In a large bowl, cream together the margarine and sugar - you can use an electric mixer, or simply a fork. Beat in the tahini, vanilla and cinnamon. Ideally the mixture would be smooth, but don't worry if it's difficult to smooth out every last lump of tahini. Sift in the plain flour, and mix well to form a dough.

You're supposed to give the dough a bit of a knead, but I was lazy and went straight to forming biscuit balls. Take generous teaspoons of the dough and form them into spheres 1.5-2 cm in diameter. My dough was a bit crumbly and I found a pressing action using my fingertips a bit more effective than the usual rolling between my palms. Space the dough balls out on the baking trays, and lightly press them down with a fork to slightly flatten them. Bake for 15 minutes, then cool on a tray.

Wednesday, September 09, 2020

Kylie Kwong's crispy skin duck

August 30, 2020

I bought some of the new-ish Woolies brand mock-duck on a recent grocery trip, without a specific plan for what to do with it. Over the course of a couple days, I remembered the excellent orange duck that our mate Steph has shared with us at one or two Lunar New Year potlucks. I even had her zine tucked away, and sure enough, Kylie Kwong's crispy skin duck appeared on the first page. I wasn't inclined to halve such a good recipe, so I sent Michael back to the supermarket a week later for a second pack of vegan duck.

Spice rubs, hours of marinating and batches of deep-frying are a lot of effort, but I suppose us stage 4-ers have the time, and it really wasn't a bother at all. Our duck turned out a little too salty, and I'll make a more thorough effort to wipe it down after marinating and before chopping. (I might even give it a light rinse, I reckon mock duck can take it!) I used a mixture of two vegan fish sauces that we had stored away - I found the Red Lotus brand much more pungent than the Vincent version (and then there's always the option of making your own).

We served our mock-duck with brown rice and stir-fried green vegetables, confident that the orange sauce had plenty of flavour to extend across the plate. 

Kylie Kwong's crispy skin duck
(as shared by Steph; also available from SBS Food)

1 tablespoon Sichuan peppercorns
2 tablespoons salt
1 cup water
1 cup white sugar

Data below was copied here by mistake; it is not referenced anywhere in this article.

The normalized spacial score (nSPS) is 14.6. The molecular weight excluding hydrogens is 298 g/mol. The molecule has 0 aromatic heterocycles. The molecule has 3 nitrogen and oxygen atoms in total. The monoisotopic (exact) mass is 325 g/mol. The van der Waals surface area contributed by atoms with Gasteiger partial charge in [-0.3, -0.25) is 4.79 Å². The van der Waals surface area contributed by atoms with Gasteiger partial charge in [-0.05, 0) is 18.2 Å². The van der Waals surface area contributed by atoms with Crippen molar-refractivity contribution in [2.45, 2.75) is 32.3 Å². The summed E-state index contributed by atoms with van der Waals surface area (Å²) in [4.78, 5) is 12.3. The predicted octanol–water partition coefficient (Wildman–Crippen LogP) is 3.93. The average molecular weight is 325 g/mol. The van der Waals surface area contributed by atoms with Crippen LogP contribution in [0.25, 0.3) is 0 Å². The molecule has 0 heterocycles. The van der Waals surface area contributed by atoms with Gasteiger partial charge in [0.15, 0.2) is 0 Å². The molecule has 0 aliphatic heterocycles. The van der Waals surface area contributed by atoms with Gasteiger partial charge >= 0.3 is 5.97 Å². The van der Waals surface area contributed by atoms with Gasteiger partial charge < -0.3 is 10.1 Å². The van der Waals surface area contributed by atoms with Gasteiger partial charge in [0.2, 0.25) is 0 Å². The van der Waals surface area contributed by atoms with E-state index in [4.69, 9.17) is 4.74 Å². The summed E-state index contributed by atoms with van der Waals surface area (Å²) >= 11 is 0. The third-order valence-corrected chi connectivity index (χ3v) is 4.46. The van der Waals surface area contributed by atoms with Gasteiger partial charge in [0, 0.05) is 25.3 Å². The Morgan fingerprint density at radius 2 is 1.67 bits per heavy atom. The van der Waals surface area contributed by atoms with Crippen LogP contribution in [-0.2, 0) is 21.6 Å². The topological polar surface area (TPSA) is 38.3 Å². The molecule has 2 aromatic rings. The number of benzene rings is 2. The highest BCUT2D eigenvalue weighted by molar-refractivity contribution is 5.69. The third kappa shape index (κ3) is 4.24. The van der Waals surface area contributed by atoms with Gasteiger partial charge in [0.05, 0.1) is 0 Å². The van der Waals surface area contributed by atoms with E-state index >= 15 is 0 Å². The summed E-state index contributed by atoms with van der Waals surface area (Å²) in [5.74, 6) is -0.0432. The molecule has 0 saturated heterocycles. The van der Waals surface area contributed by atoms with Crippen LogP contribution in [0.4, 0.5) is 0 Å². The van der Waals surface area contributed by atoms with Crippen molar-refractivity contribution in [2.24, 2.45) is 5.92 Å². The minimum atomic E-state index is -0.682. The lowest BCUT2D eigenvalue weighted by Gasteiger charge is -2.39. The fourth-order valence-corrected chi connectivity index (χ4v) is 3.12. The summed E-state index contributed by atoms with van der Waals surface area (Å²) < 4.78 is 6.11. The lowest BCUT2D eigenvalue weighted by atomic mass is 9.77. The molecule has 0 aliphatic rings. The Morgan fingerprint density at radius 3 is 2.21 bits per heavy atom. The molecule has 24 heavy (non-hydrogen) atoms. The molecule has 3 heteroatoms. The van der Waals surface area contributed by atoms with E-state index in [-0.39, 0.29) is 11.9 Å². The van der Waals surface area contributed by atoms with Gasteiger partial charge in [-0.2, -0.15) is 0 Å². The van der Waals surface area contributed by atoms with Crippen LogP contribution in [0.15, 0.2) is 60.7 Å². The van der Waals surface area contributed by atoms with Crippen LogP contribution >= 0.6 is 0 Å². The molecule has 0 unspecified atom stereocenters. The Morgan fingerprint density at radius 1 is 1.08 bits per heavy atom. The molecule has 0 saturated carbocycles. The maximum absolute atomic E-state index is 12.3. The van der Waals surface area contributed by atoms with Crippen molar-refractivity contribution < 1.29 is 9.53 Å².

250g fruit (ripe blood plums, blood oranges or oranges in order of recommendation)
2/3 cup vegan fish sauce
6 whole star anise
2 cinnamon quills
juice of 2 limes
800g vegan duck
a bunch of plain flour
vegetable oil (we used peanut oil)

Grind together the peppercorns and salt. Rub the salt into the duck, and leave it to marinate for a few hours.

Bring the water and sugar to the boil, and reduce them to a simmer for 5 minutes. Prepare the fruit by removing any stones and chopping into large segments. Add the fruit to the sugar syrup, then add the vegan fish sauce, star anise, and cinnamon. Simmer for several more minutes, then turn off the heat and add the lime juice. 

Gently wipe/rinse the salt off the duck and chop the duck into thick but bite-sized pieces. Toss them in flour (I shake them around in a large lidded bowl) until well coated. Heat a centimetre or two of oil in a frypan, and shallow/deep-fry the duck in batches. I rested mine on absorbent paper towel. 

Serve the duck in a large bowl, with the sauce poured over the top.

Friday, September 04, 2020

Roasted tomato & white bean stew

 August 29, 2020

When I saw Rach's tweet about a white bean stew that had become her 2020 cooking obsession, I immediately added it to our list for the week ahead. It promised the perfect mix: low effort and high reward. And it delivered. This is super easy - you can put it all together in half an hour - and it's really, really good. White beans provide a rich, hearty base, while the tomatoes add a touch of sweetness and the lemon/parley mix some tang. You can boost or reduce the spiciness via how generous you are with the chilli flakes - I'd use a heavy hand, but your tastes may vary. The only downside: the quantities as written don't make enough to give us the days of leftovers we're looking for from a stew. Next time we'll double it.

Roasted tomato & white bean stew
(via this recipe on the New York Times Cooking site)

1 punnet of cherry tomatoes (~300g)
1/4 cup olive oil + 2 tablespoons
1 tablespoon fresh thyme leaves
the leaves from 1 small bunch of parsley
zest of 1 large lemon
1 onion, sliced thinly
5 garlic cloves, minced
1/2 teaspoon chilli flakes
2 x 400g cans cannellini beans, drained and rinsed
1.5 cups veggie stock
salt and pepper
bread to serve (it would work equally well with quinoa or rice I reckon)

Preheat the oven to 220°C. 

Mix the tomatoes, oil and thyme leaves in a baking tray and roast for 25 minutes, until the tomatoes are collapsing.

In a small bowl, combine the parsley leaves with the lemon zest and set aside.

While the tomatoes are cooking, get to work on your stew. Pop the 2 tablespoons of oil, onion, garlic and chilli flakes in a large pot over medium heat and cook for 5 minutes or so, until everything has softened up nicely.

Throw in the beans and the stock and bring the stew to a simmer. Mash up some of the beans to thicken the stew - the more you mash, the thicker the stew will be. 

Once the tomatoes are ready, thrown them in the stew, along with any juices. Simmer for another 5 minutes and then season with salt and pepper. 

Serve in shallow bowls, topped with a couple of spoonfuls of the parsley and lemon mix. Serve with toasted fresh bread.